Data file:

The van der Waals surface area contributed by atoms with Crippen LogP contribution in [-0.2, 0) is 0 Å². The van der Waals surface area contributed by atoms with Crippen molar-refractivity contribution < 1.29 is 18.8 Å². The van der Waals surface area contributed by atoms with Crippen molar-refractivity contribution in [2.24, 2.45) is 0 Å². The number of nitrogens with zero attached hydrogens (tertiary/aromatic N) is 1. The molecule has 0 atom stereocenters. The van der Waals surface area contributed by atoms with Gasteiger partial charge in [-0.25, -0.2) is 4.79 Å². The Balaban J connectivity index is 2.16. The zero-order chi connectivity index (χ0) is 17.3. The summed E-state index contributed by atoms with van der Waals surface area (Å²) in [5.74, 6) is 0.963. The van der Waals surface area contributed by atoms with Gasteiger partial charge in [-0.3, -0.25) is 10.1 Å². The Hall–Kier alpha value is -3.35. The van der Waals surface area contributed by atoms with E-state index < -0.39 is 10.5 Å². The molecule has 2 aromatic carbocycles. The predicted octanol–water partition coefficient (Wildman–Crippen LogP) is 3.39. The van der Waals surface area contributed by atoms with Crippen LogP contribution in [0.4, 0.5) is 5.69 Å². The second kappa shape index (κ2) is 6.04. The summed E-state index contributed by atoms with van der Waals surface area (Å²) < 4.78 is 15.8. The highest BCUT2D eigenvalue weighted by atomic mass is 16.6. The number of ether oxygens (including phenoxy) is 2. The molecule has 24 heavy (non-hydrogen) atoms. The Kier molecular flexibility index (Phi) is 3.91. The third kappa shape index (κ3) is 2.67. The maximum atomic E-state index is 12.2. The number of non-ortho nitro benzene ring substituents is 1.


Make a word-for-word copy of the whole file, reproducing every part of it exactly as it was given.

The van der Waals surface area contributed by atoms with Crippen LogP contribution in [-0.2, 0) is 0 Å². The van der Waals surface area contributed by atoms with Crippen molar-refractivity contribution < 1.29 is 18.8 Å². The van der Waals surface area contributed by atoms with Crippen molar-refractivity contribution in [2.24, 2.45) is 0 Å². The number of nitrogens with zero attached hydrogens (tertiary/aromatic N) is 1. The molecule has 0 atom stereocenters. The van der Waals surface area contributed by atoms with Gasteiger partial charge in [-0.25, -0.2) is 4.79 Å². The Balaban J connectivity index is 2.16. The zero-order chi connectivity index (χ0) is 17.3. The summed E-state index contributed by atoms with van der Waals surface area (Å²) in [5.74, 6) is 0.963. The van der Waals surface area contributed by atoms with Gasteiger partial charge in [-0.3, -0.25) is 10.1 Å². The Hall–Kier alpha value is -3.35. The van der Waals surface area contributed by atoms with E-state index < -0.39 is 10.5 Å². The molecule has 2 aromatic carbocycles. The predicted octanol–water partition coefficient (Wildman–Crippen LogP) is 3.39. The van der Waals surface area contributed by atoms with Crippen LogP contribution in [0.4, 0.5) is 5.69 Å². The second kappa shape index (κ2) is 6.04. The summed E-state index contributed by atoms with van der Waals surface area (Å²) < 4.78 is 15.8. The highest BCUT2D eigenvalue weighted by atomic mass is 16.6. The number of ether oxygens (including phenoxy) is 2. The molecule has 24 heavy (non-hydrogen) atoms. The Kier molecular flexibility index (Phi) is 3.91. The third kappa shape index (κ3) is 2.67. The maximum atomic E-state index is 12.2. The number of non-ortho nitro benzene ring substituents is 1.